Tag Archives: conch

Critter Collection

May 24, 2019

Today, we spent the morning collecting data in two coral reef locations. Liz and I used a similar underwater language today to communicate. We were recording points with live coral or sediment, so cupping our hand into a “c” meant live coral and crossing our index and middle fingers meant sediment.

Exploring the reef after our data collection was incredible. I spotted many fire coral, mostly branching fire coral (Millepora alcicornis) but also some blade fire coral (Millipore complanate).

Later, we returned to the sea to scour an area of seagrass for critters that we could bring in to examine more closely – no hydrozoans or jellyfish were found, but we did gather some other amazing finds, including an octopus, two fire worms, a West Indian sea egg urchin, a sun anemone, and many more. My favorite are the conchs because they’re shells are beautiful, and they have strange little eyes on long eyestalks.

My Special Hermit Crab Trash Friend Died Today :’( (Day 6)

Unfortunately, today the weather was still too windy to go to the reef crest or to do the night snorkel. Instead, we did specimen collection on the back reef and a quick dive on the patch reef before dinner.

In the specimen collection, we picked Udotea flabellum, Halimeda tuna, Halimeda monile, Halimeda incrassate, Dictyosphaeira cavernosa, Caulerpa urvilleana, Acetabularia calcyculus, Penicillus pyriformis, Valonia utricularis, and Rhipocephalus phoenix green algae.

Some brown, red, and green algae samples we collected.

We also brought back a Sun Anemone, a Mantis Shrimp, a Queen conch, circle marked brittle sea stars, a bearded fireworm, and a baby Caribbean reef octopus.

A Queen Conch

During our dives I spent a lot of time looking for fish. I saw more Blue Tangs, a Spotted Moray eel, a French Angelfish, Four-eyed Butterfly Fish, a Cat shark (?), a Grey Angelfish, and French Grunts.

The tail of a Spotted Moray Eel.

It is hard to believe that tomorrow is our last full day on Glover’s Reef. It will be nice to be less salty than I’ve been, but I am really going to be sad leaving this amazing place, especially if we don’t get a chance to go to the reef crest before we go.

Day 2: First Time Snorkeler (05/17/2017)

I’m up at 5:00 am. My bags are packed. I eat a PB&J, and we are on the road. The drive from the Tropical Education Center to the pier in Belize City isn’t too long – around 45 minutes. Our team transitions to the boat, and we are off on the two-and-a-half hour boat ride to Glover’s Atoll, our home for the next seven days.

Glover’s Island

Soon after our arrival to Glover’s, we went snorkeling – my first time ever. The colors of the reef seemed like they were from a centuries-old oil painting. I was anticipating a full color pallet of hues, but the corals’ tones were warm-colored and muted.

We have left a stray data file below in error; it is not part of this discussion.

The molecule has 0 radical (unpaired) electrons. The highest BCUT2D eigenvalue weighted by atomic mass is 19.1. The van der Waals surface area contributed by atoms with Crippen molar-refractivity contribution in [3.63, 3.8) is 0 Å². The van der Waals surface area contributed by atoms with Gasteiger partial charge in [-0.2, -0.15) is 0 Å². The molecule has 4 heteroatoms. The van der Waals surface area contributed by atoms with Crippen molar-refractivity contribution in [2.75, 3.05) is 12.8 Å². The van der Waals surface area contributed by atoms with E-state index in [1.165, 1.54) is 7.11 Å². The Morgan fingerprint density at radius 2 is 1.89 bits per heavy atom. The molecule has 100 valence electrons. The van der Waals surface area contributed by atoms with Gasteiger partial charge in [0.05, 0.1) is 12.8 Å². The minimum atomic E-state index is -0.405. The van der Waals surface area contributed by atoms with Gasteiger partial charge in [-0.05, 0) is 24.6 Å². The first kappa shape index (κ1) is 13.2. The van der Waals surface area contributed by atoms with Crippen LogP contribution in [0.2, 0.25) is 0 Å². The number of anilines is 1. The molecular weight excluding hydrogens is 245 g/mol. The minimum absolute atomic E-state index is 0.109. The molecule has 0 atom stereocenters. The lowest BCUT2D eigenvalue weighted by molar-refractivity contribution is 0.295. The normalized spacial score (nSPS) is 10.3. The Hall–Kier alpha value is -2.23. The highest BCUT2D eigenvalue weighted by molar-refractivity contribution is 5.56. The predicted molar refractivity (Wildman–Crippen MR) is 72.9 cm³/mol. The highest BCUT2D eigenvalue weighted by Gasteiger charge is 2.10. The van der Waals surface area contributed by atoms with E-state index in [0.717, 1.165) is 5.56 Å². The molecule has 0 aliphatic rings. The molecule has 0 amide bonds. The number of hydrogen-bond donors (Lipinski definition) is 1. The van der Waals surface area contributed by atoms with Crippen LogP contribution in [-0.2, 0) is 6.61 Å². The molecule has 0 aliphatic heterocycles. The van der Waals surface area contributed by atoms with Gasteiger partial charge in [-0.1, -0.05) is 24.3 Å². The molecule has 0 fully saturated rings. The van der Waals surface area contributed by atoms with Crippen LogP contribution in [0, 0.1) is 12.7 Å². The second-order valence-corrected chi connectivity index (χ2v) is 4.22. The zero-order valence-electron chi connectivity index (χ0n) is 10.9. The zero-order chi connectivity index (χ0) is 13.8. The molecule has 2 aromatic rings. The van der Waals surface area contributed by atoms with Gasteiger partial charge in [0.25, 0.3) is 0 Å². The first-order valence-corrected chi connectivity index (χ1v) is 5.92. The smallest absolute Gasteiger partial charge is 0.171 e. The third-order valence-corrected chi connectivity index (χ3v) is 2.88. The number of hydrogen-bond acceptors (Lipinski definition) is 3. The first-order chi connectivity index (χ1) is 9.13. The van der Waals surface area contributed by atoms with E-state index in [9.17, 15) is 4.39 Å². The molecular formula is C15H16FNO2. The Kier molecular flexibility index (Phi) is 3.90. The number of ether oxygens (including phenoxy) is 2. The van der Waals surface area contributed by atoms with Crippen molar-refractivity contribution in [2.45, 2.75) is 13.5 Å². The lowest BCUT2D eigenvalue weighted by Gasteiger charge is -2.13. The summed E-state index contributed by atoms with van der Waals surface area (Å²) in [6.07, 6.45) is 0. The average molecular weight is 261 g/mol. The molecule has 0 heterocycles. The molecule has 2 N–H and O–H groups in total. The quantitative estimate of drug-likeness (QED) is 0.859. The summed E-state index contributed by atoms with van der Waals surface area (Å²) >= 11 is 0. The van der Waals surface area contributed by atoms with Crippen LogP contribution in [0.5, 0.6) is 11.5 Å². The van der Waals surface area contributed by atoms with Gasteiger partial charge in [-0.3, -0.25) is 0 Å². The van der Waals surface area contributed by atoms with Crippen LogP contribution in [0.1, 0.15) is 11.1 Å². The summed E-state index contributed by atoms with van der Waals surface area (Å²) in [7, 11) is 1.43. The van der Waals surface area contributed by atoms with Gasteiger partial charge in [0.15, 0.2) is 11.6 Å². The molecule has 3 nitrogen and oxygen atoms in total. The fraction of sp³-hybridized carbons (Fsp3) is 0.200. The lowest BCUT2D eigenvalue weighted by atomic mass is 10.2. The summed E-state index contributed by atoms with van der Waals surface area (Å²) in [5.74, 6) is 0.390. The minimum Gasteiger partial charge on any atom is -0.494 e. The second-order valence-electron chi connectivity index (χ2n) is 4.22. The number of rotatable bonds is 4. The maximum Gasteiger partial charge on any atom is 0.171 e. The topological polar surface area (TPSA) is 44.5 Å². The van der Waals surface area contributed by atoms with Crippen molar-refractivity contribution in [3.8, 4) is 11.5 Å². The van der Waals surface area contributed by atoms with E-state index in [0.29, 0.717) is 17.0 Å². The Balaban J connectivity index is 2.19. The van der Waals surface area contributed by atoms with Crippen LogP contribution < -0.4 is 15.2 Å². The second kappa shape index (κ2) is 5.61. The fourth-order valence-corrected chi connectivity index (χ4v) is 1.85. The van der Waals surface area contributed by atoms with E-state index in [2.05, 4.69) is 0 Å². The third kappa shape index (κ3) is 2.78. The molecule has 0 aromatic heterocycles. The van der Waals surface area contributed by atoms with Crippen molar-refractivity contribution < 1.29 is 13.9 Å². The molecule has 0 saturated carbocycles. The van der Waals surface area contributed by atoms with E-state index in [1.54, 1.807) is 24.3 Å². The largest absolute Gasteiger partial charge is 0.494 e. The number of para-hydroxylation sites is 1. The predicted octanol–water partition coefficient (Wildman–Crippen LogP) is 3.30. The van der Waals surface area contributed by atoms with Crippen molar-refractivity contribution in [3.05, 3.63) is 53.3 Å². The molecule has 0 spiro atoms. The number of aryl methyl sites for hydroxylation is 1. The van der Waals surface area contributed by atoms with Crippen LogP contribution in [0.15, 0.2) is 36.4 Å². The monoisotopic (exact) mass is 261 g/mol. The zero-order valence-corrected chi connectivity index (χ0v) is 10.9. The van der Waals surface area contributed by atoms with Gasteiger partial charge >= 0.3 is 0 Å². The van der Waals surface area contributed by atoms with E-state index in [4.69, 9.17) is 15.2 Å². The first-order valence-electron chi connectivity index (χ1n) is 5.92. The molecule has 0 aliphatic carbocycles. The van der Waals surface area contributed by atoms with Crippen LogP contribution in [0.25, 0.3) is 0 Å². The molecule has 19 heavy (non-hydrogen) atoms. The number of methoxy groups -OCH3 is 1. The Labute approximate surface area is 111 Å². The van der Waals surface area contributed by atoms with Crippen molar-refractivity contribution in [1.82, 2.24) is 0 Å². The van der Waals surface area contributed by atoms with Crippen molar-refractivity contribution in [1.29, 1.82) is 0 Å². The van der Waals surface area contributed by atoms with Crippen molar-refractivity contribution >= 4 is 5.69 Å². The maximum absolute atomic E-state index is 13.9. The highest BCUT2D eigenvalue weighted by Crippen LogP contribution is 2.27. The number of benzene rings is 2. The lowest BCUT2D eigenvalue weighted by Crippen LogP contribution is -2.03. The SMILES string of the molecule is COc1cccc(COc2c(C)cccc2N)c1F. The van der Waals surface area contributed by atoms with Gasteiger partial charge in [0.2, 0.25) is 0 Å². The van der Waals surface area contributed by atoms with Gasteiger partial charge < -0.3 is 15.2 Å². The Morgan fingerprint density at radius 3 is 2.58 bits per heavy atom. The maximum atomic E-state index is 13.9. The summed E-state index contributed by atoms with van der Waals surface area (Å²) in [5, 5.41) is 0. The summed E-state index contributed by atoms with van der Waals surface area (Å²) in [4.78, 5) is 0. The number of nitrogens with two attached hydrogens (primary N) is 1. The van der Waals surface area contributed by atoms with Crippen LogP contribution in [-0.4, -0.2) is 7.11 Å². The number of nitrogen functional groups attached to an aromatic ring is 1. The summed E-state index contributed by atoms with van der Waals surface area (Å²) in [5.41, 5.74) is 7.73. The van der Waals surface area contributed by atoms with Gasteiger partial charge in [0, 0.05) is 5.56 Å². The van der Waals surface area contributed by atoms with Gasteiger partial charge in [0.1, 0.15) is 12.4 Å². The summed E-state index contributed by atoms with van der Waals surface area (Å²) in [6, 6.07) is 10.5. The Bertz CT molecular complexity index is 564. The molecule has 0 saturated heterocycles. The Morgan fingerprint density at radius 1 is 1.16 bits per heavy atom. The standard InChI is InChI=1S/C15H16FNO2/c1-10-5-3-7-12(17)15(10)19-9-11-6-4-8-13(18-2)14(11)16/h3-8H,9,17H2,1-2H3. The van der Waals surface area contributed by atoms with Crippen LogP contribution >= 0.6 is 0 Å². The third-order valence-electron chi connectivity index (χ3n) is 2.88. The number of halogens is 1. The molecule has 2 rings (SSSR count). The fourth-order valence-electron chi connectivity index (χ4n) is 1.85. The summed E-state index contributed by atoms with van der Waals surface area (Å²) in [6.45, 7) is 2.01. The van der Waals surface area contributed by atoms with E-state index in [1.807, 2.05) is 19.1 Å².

Snorkeling in the water seemed out of body – like I was an avatar in a video game. Still not fully used to the controls of this unfamiliar type of movement, I felt awkward in the water, despite swimming competitively in high school. Every movement was calculated, taking into full consideration each dimension of my unfamiliar setting – Who is behind me? Will I bump into any coral nearby? Is my snorkel still vertical?

The reef was teeming with busy creatures. During my brief hour-long escapade, I encountered many types of fish, including baby barracuda (Genus Sphyraena), a baby nurse shark (Ginglymostoma cirratum), and a large southern stingray (Dasyatis americana). The only echinoderm I found was the bleached skeleton of a large red heart urchin (Meoma ventricosa) on the seafloor. The skeleton was about 6 inches in diameter and partially covered in algae. I also held a conch shell with a fleshy body inside. His eyes stuck out of his head like the eyes of Mr. Krabs from Spongebob Squarepants. My superstar sighting was a porcupinefish (Family Diodontidae) hiding under a rocky ridge. The fish was difficult to photograph, but with its massive size and bright colors, it was easy to remember.

After the swim, we explored a coral graveyard, studying the skeletons of centuries-old corals. It was interesting to witness how corals vary in formational shape, as well as polyp size and arrangement pattern. After dinner, we closed the day with two taxon briefings (including my own on echinoderms).

My first time in the water was surreal. I am eager for the next wave of adventures tomorrow will bring.

Sea-rious Business

On the boat
On the boat

Today we traveled to the reef, which was very exciting for me. It has been a long time since I went to an ocean, and it was so nice to remember how much they make me happy. I feel so calm tonight looking out at the moon rising above the waves through the palms.

We also got a chance to do a short hour of snorkeling before dinner tonight. I saw a few Queen Conch, but other than that not too many molluscs. I was spending too much time trying to figure out my snorkel to spend a lot of time looking for them, so tomorrow hopefully I will find more.

Queen conch in the sand
Queen conch in the sand

On the island where we’re staying (Middle Caye) we have seen about a hundred hermit crabs and a whole bunch of larger crabs as well. While we were snorkeling we also found a blue tang surgeon fish and some barracudas.

I was able to identify some of the stony corals still even though coral reef biology was a couple years ago by now. I definitely saw some Porites Astriodes and Sudodiploria Strigosa.

It’s going to be an incredible week here at Glovers. I’m very excited.